YOU have been warned: you can’t draw constitutional conclusions from the Census 2021 figures for our stateen, because being a Catholic doesn’t mean you are in favour of a reunited Ireland.

The DUP’s Philip Brett makes it clear to all that these figures bring no real news: “For some considerable time, there has been clear recognition that Northern Ireland is made up of many minorities – Roman Catholic, Protestant and those who don't identify as anything.”


The Alliance Party’s Nuala McAllister takes a similar line: “The growth of Alliance in the last election is testament to the fact that religion doesn't necessarily determine political opinion and it is important to highlight that, especially when we are seeing headlines of Catholics outnumbering Protestants.”

What puts a big fat question mark over this nothing-to-be-seen-here approach is that when the stateen was established 100 years ago the headcount of Catholics and Protestants was very, very important. That’s why six counties were carved out of Ulster and the other three left with the south: because the number of Protestants in relation to the number of Catholics was core to the establishment of the NEI stateen. A Protestant majority was the key which unlocked everything:  housing, jobs,  election results.

And if, as Philip and Nuala insist, the figures from the recent census don’t matter, why is unionism paying so much dismayed attention to the figures? For the same reason that nationalism is giving them smiling attention. But, as Sinn Féin’s John Finucane has pointed out, these census figures have importance for everyone here: “We can all be part of shaping a better future, a new constitutional future and a new Ireland.”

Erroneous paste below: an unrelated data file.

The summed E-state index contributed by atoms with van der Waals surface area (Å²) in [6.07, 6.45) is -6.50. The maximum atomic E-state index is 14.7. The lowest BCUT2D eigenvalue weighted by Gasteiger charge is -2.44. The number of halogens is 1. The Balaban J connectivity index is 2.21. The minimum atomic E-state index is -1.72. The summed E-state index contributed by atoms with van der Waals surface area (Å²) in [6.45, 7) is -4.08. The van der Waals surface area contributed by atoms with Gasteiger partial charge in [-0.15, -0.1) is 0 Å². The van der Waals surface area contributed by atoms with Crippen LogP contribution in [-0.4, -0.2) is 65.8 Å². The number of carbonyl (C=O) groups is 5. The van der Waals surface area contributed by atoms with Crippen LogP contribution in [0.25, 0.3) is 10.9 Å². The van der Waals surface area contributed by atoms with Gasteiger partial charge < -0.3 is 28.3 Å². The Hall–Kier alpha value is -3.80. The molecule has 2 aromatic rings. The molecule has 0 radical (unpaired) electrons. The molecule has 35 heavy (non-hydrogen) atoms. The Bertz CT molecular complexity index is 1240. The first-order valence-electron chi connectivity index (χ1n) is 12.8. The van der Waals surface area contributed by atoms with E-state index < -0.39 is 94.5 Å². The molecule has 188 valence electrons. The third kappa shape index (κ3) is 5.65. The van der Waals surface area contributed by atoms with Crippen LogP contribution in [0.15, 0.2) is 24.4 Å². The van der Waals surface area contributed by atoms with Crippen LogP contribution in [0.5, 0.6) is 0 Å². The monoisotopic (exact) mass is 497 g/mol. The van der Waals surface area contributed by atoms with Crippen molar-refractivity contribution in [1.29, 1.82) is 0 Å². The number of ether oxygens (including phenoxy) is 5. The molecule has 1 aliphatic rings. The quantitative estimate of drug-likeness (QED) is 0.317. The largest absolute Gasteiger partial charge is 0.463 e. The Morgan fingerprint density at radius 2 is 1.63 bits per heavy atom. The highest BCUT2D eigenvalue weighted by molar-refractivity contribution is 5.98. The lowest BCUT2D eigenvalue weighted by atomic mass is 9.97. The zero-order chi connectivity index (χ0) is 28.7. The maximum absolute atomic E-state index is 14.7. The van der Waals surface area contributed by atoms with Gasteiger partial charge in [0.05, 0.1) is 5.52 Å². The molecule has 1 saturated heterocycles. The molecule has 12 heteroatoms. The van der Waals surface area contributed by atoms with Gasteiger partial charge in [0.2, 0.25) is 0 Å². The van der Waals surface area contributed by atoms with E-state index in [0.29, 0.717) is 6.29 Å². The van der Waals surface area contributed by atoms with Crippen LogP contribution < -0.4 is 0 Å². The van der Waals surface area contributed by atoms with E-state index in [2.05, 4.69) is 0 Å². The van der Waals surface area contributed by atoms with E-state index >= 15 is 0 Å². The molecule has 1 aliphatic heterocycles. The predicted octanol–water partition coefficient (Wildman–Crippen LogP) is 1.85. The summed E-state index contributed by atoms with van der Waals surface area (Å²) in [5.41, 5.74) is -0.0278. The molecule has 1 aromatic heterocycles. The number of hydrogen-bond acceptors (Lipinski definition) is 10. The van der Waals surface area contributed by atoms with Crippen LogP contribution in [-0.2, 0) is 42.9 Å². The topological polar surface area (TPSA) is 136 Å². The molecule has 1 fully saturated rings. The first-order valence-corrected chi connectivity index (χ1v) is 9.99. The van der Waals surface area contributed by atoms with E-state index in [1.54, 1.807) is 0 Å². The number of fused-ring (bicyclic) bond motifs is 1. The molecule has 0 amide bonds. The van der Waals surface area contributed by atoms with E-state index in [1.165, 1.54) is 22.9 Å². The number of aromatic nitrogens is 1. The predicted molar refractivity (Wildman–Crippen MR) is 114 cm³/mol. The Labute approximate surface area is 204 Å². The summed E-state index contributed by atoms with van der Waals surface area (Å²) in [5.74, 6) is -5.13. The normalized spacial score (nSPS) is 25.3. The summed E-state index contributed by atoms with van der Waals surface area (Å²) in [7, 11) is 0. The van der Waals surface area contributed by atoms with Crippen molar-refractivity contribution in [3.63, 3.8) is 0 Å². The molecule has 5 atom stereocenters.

The SDLP looked at the figures and  tried to sound a note that’d chime with those in favour a reunited Ireland, while at the same time not saying  anything that might cause alarm: “It is my honest hope that we can all now take a moment of serious and sincere reflection about the scale of change we have experienced and commit to a conversation about the powerful potential for change in the future,” said leader Colum Eastwood. 

George Orwell always claimed that the language you use reflects your quality of thinking.  If he’s right, Colum’s language shows a man who wants to jump into the national debate but is anxious to keep  elbow room, lest  he and his party find it necessary to do a back-somersault flip.

So now that Catholics outnumber Protestants, when might we expect a border poll? That’s in the gift of the British Secretary of State, who will do (i) what’s good for Britain, and (ii) what’s good for the north of  Ireland – maybe.  This will mean looking hard at the showing of pro-border poll people in elections. So we can be pretty confident that as soon as there is a Sinn Féin Taoiseach in Dublin and  a Sinn Féin First Minister in the North, the British SoS will will be forced to heed the voices of the electorate North and South.  

As to a poll right now –  rubbish. We will need considerable time to work out the structures and benefits that would shape any future Ireland. 

Mary Lou McDonald says that should mean a poll sometime in this decade.  

Faced with this prospect, unionism is becoming painfully  aware that, if it wants to keep NEI afloat,  it needs to convert nationalists and republicans into unionists. There’s no other way. Unfortunately, shouting “Céad míle fáilte!” to Catholics now is going to sound a bit weird when contempt for Catholics has been central to unionist thinking  for the last 100 years.